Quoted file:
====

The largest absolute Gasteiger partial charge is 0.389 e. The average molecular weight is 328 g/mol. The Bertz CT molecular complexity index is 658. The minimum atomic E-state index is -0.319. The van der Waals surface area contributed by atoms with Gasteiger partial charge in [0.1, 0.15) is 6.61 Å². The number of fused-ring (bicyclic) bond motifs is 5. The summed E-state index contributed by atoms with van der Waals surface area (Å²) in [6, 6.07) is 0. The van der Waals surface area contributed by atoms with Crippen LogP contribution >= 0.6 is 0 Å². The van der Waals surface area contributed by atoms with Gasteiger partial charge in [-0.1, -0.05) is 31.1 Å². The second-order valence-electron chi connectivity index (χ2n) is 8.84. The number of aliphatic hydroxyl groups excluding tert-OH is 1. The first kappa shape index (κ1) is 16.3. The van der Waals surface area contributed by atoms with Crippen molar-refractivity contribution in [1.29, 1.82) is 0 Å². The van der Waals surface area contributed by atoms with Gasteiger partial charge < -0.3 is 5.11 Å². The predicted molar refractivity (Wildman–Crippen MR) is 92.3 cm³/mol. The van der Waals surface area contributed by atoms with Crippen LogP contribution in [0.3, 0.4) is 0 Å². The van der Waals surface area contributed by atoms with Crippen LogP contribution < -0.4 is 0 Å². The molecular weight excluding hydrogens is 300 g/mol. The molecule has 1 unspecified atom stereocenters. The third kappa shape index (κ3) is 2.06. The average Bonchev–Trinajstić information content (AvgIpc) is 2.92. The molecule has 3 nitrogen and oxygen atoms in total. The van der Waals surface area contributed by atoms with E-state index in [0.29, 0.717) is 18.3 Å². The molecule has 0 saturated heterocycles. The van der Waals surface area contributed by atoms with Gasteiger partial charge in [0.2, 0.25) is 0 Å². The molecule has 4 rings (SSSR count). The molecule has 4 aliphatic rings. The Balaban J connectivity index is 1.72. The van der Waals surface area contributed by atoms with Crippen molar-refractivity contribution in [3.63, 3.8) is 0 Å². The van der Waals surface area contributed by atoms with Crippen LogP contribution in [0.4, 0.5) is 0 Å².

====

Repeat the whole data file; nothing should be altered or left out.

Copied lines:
The largest absolute Gasteiger partial charge is 0.389 e. The average molecular weight is 328 g/mol. The Bertz CT molecular complexity index is 658. The minimum atomic E-state index is -0.319. The van der Waals surface area contributed by atoms with Gasteiger partial charge in [0.1, 0.15) is 6.61 Å². The number of fused-ring (bicyclic) bond motifs is 5. The summed E-state index contributed by atoms with van der Waals surface area (Å²) in [6, 6.07) is 0. The van der Waals surface area contributed by atoms with Crippen LogP contribution >= 0.6 is 0 Å². The van der Waals surface area contributed by atoms with Gasteiger partial charge in [-0.1, -0.05) is 31.1 Å². The second-order valence-electron chi connectivity index (χ2n) is 8.84. The number of aliphatic hydroxyl groups excluding tert-OH is 1. The first kappa shape index (κ1) is 16.3. The van der Waals surface area contributed by atoms with Crippen molar-refractivity contribution in [1.29, 1.82) is 0 Å². The van der Waals surface area contributed by atoms with Gasteiger partial charge < -0.3 is 5.11 Å². The predicted molar refractivity (Wildman–Crippen MR) is 92.3 cm³/mol. The van der Waals surface area contributed by atoms with Crippen LogP contribution in [0.3, 0.4) is 0 Å². The van der Waals surface area contributed by atoms with Crippen LogP contribution < -0.4 is 0 Å². The molecular weight excluding hydrogens is 300 g/mol. The molecule has 1 unspecified atom stereocenters. The third kappa shape index (κ3) is 2.06. The average Bonchev–Trinajstić information content (AvgIpc) is 2.92. The molecule has 3 nitrogen and oxygen atoms in total. The van der Waals surface area contributed by atoms with E-state index in [0.29, 0.717) is 18.3 Å². The molecule has 0 saturated heterocycles. The van der Waals surface area contributed by atoms with Gasteiger partial charge in [0.2, 0.25) is 0 Å². The molecule has 4 rings (SSSR count). The molecule has 4 aliphatic rings. The Balaban J connectivity index is 1.72. The van der Waals surface area contributed by atoms with Crippen molar-refractivity contribution in [3.63, 3.8) is 0 Å². The van der Waals surface area contributed by atoms with Crippen LogP contribution in [0.4, 0.5) is 0 Å².